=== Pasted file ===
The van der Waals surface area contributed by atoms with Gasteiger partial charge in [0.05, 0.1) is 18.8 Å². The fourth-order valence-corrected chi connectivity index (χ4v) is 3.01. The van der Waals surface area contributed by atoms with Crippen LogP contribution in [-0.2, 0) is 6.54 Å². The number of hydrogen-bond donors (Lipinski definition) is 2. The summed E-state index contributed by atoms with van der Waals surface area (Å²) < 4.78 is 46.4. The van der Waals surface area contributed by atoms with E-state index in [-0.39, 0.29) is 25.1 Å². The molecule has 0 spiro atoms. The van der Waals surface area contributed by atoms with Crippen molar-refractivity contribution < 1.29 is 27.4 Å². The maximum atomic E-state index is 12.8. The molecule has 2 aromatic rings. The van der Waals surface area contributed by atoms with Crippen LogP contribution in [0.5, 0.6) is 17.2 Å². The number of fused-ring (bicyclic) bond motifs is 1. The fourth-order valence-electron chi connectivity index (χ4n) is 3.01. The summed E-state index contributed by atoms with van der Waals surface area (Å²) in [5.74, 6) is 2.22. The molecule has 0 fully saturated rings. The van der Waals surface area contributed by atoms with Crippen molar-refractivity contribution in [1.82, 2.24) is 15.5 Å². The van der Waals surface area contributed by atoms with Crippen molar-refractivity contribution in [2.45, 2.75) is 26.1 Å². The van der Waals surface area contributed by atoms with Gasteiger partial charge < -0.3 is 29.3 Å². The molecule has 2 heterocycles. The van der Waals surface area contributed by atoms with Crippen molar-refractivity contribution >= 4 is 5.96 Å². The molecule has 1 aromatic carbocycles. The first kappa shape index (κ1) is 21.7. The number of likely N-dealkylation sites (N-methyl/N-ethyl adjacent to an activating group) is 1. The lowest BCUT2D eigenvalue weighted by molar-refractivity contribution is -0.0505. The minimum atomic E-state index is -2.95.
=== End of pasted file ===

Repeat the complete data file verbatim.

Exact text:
The van der Waals surface area contributed by atoms with Gasteiger partial charge in [0.05, 0.1) is 18.8 Å². The fourth-order valence-corrected chi connectivity index (χ4v) is 3.01. The van der Waals surface area contributed by atoms with Crippen LogP contribution in [-0.2, 0) is 6.54 Å². The number of hydrogen-bond donors (Lipinski definition) is 2. The summed E-state index contributed by atoms with van der Waals surface area (Å²) < 4.78 is 46.4. The van der Waals surface area contributed by atoms with E-state index in [-0.39, 0.29) is 25.1 Å². The molecule has 0 spiro atoms. The van der Waals surface area contributed by atoms with Crippen molar-refractivity contribution < 1.29 is 27.4 Å². The maximum atomic E-state index is 12.8. The molecule has 2 aromatic rings. The van der Waals surface area contributed by atoms with Crippen LogP contribution in [0.5, 0.6) is 17.2 Å². The number of fused-ring (bicyclic) bond motifs is 1. The fourth-order valence-electron chi connectivity index (χ4n) is 3.01. The summed E-state index contributed by atoms with van der Waals surface area (Å²) in [5.74, 6) is 2.22. The molecule has 0 fully saturated rings. The van der Waals surface area contributed by atoms with Crippen molar-refractivity contribution in [1.82, 2.24) is 15.5 Å². The van der Waals surface area contributed by atoms with Crippen molar-refractivity contribution in [2.45, 2.75) is 26.1 Å². The van der Waals surface area contributed by atoms with Gasteiger partial charge < -0.3 is 29.3 Å². The molecule has 2 heterocycles. The van der Waals surface area contributed by atoms with Crippen molar-refractivity contribution >= 4 is 5.96 Å². The molecule has 1 aromatic carbocycles. The first kappa shape index (κ1) is 21.7. The number of likely N-dealkylation sites (N-methyl/N-ethyl adjacent to an activating group) is 1. The lowest BCUT2D eigenvalue weighted by molar-refractivity contribution is -0.0505. The minimum atomic E-state index is -2.95.